Young-Detective-Dee

Young Detective Dee: Rise Of The Sea Dragon (Di Renjie: Shen du long wang)

China (2013) Dir. Tsui Hark

In 655AD the Tang Dynasty, under the rule of Empress Wu Zetian (Carina Lau) and Emperor Gaozong (Sheng Chien), is at war with the Buyeo kingdom of Korea. During a journey by the Tang navy the entire fleet is wiped out by what is believed to be an angry Sea Dragon. Empress Wu tasks Yuchi Zhenjin (William Feng) head of the imperial law enforcement body Da Lisi,  to investigate the matter, giving him just ten days to do so or face execution.

Meanwhile former bailiff Di Renjie (Mark Chao) arrives to join the Da Lisi when he discovers a plot to kidnap the famed courtesan Yin Ruiji (Angelababy), the star feature of a procession aimed at placating the Sea Dragon. Di manages to intercept the kidnapping, receiving a helping hand by a half human, half amphibian creature that tries to take Ruiji away.

When Yuchi finally arrives at the scene he arrests Di on suspicion of being in league of the kidnappers. Using his guile and wits, Di gets imperial doctor Shatuo Zhong (Lin Gengxin) on side to help him break free and investigate the pond creature uncovering a greater threat to the palace.

Quiet a lengthy summary for what amounts to the first thirty minutes or so of Tsui Hark’s prequel to his career resurrecting 2010 monster hit Detective Dee And The Mystery Of The Phantom Flame. Embarking on his second 3D feature after 2011’s Flying Swords Of Dragon Gate, this time in true stereoscopic 3D, Hark delivers big on this front (although this review is based on the 2D DVD) but he and writer Chang Chia-lu (who also penned the first Dee film) have remembered that there needs to be a story to drive the wild visuals, which, by now you may have surmised, is quite an involved one.

Comparisons have been made with Guy Ritchie’s recent Sherlock Holmes reboot when viewing this film and it is not so difficult to see why since the cadre of the smart detective, the doctor sidekick and the usurped law enforcer is central to both franchises (except that Di Renjie actually existed).

This being Di’s first official investigation we are privy to the genesis of this particular trio which forms part of the narrative as Di has to win both other to his way of thinking, a difficult task when Yuchi, initially Di’s boss, imprisons him upon first meeting. Using simple deduction and prior research of his new employers Di is able to win Shatuo over fairly quickly while Yuchi is a harder prospect, but his results speak volumes and Yuchi has no choice to listen to what Di has to say.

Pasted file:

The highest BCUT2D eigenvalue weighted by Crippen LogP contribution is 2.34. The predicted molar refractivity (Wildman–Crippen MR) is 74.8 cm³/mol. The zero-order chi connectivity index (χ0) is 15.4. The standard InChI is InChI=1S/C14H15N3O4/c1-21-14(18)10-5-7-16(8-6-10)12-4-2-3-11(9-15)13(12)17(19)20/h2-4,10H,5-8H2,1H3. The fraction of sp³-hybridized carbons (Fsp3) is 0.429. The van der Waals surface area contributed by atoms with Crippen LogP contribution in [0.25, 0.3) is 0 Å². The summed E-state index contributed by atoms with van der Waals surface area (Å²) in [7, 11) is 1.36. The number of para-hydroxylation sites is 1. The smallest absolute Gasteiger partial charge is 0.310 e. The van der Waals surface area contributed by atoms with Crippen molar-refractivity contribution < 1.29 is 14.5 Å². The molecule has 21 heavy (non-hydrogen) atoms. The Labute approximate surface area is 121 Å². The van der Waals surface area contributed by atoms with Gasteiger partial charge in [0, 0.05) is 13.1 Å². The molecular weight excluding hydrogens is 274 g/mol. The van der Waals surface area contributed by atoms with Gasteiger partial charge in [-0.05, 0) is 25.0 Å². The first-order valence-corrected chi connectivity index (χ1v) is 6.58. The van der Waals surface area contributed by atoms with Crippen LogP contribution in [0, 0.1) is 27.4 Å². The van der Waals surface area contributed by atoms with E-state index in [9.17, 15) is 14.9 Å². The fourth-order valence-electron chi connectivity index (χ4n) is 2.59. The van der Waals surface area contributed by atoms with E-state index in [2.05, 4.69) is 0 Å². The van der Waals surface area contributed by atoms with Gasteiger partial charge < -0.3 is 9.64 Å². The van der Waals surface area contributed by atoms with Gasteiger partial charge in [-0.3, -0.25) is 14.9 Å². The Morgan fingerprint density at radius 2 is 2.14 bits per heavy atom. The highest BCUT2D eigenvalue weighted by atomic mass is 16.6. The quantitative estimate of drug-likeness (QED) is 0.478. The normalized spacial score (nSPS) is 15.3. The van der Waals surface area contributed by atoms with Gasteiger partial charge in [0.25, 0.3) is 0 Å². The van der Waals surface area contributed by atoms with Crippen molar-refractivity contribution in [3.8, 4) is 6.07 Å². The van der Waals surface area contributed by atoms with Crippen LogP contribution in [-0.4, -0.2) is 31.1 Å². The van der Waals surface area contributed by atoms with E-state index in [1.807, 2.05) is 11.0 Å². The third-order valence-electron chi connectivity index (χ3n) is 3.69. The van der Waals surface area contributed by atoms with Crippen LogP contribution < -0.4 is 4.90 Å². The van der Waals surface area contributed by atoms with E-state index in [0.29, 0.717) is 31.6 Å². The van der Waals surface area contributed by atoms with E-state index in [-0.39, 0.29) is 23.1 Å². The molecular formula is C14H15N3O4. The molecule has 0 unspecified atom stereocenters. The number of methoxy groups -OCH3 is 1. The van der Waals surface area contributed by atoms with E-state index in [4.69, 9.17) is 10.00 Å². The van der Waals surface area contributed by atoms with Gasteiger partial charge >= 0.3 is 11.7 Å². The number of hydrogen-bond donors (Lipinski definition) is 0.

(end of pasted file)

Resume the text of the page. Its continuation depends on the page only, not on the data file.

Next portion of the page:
The arrival of the pond creature during Ruiji’s kidnapping adds a layer of intrigue as it has no interest in harming her. Later that night it surfaces and pays Ruiji a visit, making references to her missing lover Yuan Zhen (Kim Beom), the owner of the Tranquillity Teahouse which makes a special blended tea exclusively for the Tang palace. Arriving at Ruiji’s chambers Di, Yuchi and Shatuo interrupt the creature’s visit just as a group of masked assailants attack the complex.

Ruiji realises the amphibian is Zhen and after thwarting the attack, they take Zhen to the crazy Doctor (Chen Kun) who discovers numerous parasites in his body that caused the transformation. Di recognised from the accents that the attackers they fended off were from the Dondo, enemies of the palace lead by Huo Yi (Hu Dong), resident on Bat island between China and Japan. From here the plot well and truly thickens.

A lot is going here but it is not uncharitable to say that it warrants the 133 minute run time, with fatigue begins to set in after 100 minutes. Because of the 3D gimmick we are treated to many fancy looking scenes eked out longer than their worth and Hark’s trademark Wire Fu fights which lack his usual bite, partially as Yuen Bun takes over Sammo Hung’s fight choreographer role for this film as because of the aforementioned technical adornments.

Nothing against Bun as the work is fine but just a tad slow moving and missing Hung’s creativity and the effects get in the way, with the fighters forced to pause to dodge every flying object or to perform an exaggerated flip or some form of gravity defying acrobatic display that is badly exposed in this 2D showing. In 3D they probably do look spectacular otherwise they have the rare distinction of feeling a tad superfluous, which for a Tsui Hark film is quite a preposterous suggestion!

Having the hardest time is Mark Chao who faces the challenge of following in the footsteps of (or is that paving the way for) the legendary Andy Lau who played Di in the Phantom Flame. As this is a younger and less experienced Di, Chao actually has the luxury of creating his own characterisation while keeping some of the subtleties found in Lau’s portrayal. This he does, making Di more light-hearted and less critical while remaining an enigmatic problem solver.

William Feng and Lin Gengxin provide suitably energetic support while Angelababy is little more than hapless but pleasant window dressing, effortlessly upstaged by the only other major female player Carina Lau as the austere Empress Wu. In case you were wondering, the titular Sea Dragon makes his appearance in the final act in impressive fashion but resemble a giant stingray more than a dragon. I’d still avoid it though!

As cynic about 3D I found this to be the most frustrating part about Young Detective Dee: Rise Of The Sea Dragon since the 2D version exposes this reliance on such extravagant and eye candy as little more than an indulgence when it has plenty to offer without it. That said this is a fun slice of popcorn fodder and a worthy prequel/follow up to extend the Detective Dee franchise.

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